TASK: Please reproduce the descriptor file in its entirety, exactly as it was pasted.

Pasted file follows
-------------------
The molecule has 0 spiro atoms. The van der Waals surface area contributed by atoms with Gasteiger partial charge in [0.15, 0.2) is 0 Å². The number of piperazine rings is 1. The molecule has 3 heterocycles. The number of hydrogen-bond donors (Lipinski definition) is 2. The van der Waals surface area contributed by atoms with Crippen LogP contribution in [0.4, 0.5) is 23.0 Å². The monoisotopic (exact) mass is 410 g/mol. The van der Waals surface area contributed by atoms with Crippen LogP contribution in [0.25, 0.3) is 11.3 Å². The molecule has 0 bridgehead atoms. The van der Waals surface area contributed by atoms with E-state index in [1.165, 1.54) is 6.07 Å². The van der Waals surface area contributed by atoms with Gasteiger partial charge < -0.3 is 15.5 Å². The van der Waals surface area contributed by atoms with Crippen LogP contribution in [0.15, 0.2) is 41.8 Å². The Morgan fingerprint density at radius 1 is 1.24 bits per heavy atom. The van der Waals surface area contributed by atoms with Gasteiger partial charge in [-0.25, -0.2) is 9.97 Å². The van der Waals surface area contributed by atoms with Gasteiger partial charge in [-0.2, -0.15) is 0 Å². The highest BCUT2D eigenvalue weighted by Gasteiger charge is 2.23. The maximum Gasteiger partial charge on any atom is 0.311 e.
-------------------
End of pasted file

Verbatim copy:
The molecule has 0 spiro atoms. The van der Waals surface area contributed by atoms with Gasteiger partial charge in [0.15, 0.2) is 0 Å². The number of piperazine rings is 1. The molecule has 3 heterocycles. The number of hydrogen-bond donors (Lipinski definition) is 2. The van der Waals surface area contributed by atoms with Crippen LogP contribution in [0.4, 0.5) is 23.0 Å². The monoisotopic (exact) mass is 410 g/mol. The van der Waals surface area contributed by atoms with Crippen LogP contribution in [0.25, 0.3) is 11.3 Å². The molecule has 0 bridgehead atoms. The van der Waals surface area contributed by atoms with E-state index in [1.165, 1.54) is 6.07 Å². The van der Waals surface area contributed by atoms with Gasteiger partial charge < -0.3 is 15.5 Å². The van der Waals surface area contributed by atoms with Crippen LogP contribution in [0.15, 0.2) is 41.8 Å². The Morgan fingerprint density at radius 1 is 1.24 bits per heavy atom. The van der Waals surface area contributed by atoms with Gasteiger partial charge in [-0.25, -0.2) is 9.97 Å². The van der Waals surface area contributed by atoms with Gasteiger partial charge in [-0.2, -0.15) is 0 Å². The highest BCUT2D eigenvalue weighted by Gasteiger charge is 2.23. The maximum Gasteiger partial charge on any atom is 0.311 e.